Iran election: Early results suggest gains for reformists
Moderates and reformists in Iran, including President Hassan Rouhani, are ahead of conservatives after crucial elections on Friday, early results say.
Mr Rouhani and a former President, Akbar Hashemi Rafsanjani, lead the race for the 88-member Assembly of Experts, which appoints Iran's Supreme Leader.
In parliament, reformists are on course to win almost all of Tehran's 30 seats, a major boost for the president.
The election was the first since a nuclear deal with world powers.
The outcome could affect Mr Rouhani's chances of re-election in 2017.
The twin vote was to elect the 290-seat parliament as well as the Assembly of Experts. The assembly might end up choosing a successor to Ayatollah Khamenei, who is 76 and has suffered ill-health.
Early results gave Mr Rafsanjani, a moderate Conservative, and Mr Rouhani respectively the most votes for the assembly, which is composed of mostly elder and senior clerics.
By contrast, the leading candidate of Islamic hardliners, Ayatollah Taghi Mesbah Yazdi, was hovering near the bottom of the list.
'Competition is over'
For parliament, former Vice-President Mohammad Reza Araf was topping the list for the capital with almost half the votes counted there. The only conservative so far was former parliament speaker Gholamali Haddad-Adel, in seventh place.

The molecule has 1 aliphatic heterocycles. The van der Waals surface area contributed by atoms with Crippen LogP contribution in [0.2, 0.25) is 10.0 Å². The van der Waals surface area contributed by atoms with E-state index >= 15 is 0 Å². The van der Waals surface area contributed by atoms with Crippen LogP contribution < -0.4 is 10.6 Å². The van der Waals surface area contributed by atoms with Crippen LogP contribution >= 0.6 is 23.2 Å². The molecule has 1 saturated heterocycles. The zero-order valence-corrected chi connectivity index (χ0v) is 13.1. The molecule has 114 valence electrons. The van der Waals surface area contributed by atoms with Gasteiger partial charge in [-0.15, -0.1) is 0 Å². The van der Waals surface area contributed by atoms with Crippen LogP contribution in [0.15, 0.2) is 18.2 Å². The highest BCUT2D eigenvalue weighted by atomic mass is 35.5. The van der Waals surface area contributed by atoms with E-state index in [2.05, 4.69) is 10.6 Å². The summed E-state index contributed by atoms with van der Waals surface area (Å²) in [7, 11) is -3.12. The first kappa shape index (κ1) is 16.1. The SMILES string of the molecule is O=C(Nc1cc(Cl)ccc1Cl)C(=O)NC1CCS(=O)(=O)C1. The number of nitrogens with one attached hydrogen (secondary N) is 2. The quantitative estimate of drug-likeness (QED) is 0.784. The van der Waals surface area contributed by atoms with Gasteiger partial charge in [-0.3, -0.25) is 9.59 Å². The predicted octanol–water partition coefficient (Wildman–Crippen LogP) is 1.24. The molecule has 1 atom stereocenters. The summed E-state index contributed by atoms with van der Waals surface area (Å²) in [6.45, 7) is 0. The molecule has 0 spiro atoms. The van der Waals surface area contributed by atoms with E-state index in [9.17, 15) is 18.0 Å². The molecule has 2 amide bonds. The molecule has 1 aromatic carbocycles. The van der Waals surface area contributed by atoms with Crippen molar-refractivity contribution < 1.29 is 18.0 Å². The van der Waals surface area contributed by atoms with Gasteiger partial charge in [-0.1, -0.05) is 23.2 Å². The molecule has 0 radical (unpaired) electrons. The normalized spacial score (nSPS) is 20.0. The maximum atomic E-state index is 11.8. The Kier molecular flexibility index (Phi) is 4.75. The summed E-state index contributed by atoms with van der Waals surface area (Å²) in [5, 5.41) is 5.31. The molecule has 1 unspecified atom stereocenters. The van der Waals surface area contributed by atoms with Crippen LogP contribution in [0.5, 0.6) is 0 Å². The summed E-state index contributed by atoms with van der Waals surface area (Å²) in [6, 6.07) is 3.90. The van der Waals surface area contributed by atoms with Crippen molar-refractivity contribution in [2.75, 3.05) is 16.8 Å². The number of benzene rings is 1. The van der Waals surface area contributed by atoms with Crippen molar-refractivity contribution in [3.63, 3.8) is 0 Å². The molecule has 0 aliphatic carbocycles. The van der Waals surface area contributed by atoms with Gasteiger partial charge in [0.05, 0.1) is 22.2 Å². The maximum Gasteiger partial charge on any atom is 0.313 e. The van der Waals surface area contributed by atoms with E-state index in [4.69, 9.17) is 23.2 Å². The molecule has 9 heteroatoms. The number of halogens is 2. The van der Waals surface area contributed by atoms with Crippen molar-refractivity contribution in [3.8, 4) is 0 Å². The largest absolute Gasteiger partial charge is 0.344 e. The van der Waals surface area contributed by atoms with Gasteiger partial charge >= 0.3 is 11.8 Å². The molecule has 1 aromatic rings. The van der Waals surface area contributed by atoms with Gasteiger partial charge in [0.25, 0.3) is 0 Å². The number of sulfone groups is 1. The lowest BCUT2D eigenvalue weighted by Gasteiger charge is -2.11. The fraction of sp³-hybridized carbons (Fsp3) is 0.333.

The result is significant because lawmakers from the capital usually determine the political direction of the house, analysts say.
However they add that the picture may be more mixed in smaller towns across the country.
Mr Rouhani said the election gave the government more credibility and clout.
"The competition is over. It's time to open a new chapter in Iran's economic development based on domestic abilities and international opportunities," the official Irna news agency quoted him as saying.
"The people showed their power once again and gave more credibility and strength to their elected government."
Voting was extended three times on Friday as crowds reportedly flocked to polling stations. Turnout was more than 60%.
Reformists, who want better relations with the outside world and more freedoms at home, are hoping to gain influence in the conservative-dominated bodies.
But of 12,000 people who registered as candidates, only half were allowed to stand, including just 200 moderates.
Economy 'key issue'
The results of the parliamentary election could take longer to emerge than for the Assembly of Experts and the parliamentary vote is likely to go to a second round in April.
Candidates need 25% of the vote to win outright and there is an average of 17 candidates per seat. Elected MPs will serve four-year terms.
This was the first election to be held since last year's deal between Iran and world powers over the country's nuclear programme and the lifting of sanctions.
BBC Persian's Ali Hamedani says the economy was a key issue in the process.
With sanctions lifted and Western investors beginning to return to Iran, there are high hopes for an improvement in daily life, he says.
Reformists and moderates say they are targeting greater foreign investment which, our correspondent says, will create jobs for young people.
More than half of Iranians are under 35 but the youth unemployment rate is 25% - more than two and a half times the national average.
However, conservatives say strong economic growth is more likely to come from domestic production in what they describe as a "resistance economy" that draws on the ideals of the country's 1979 Islamic Revolution.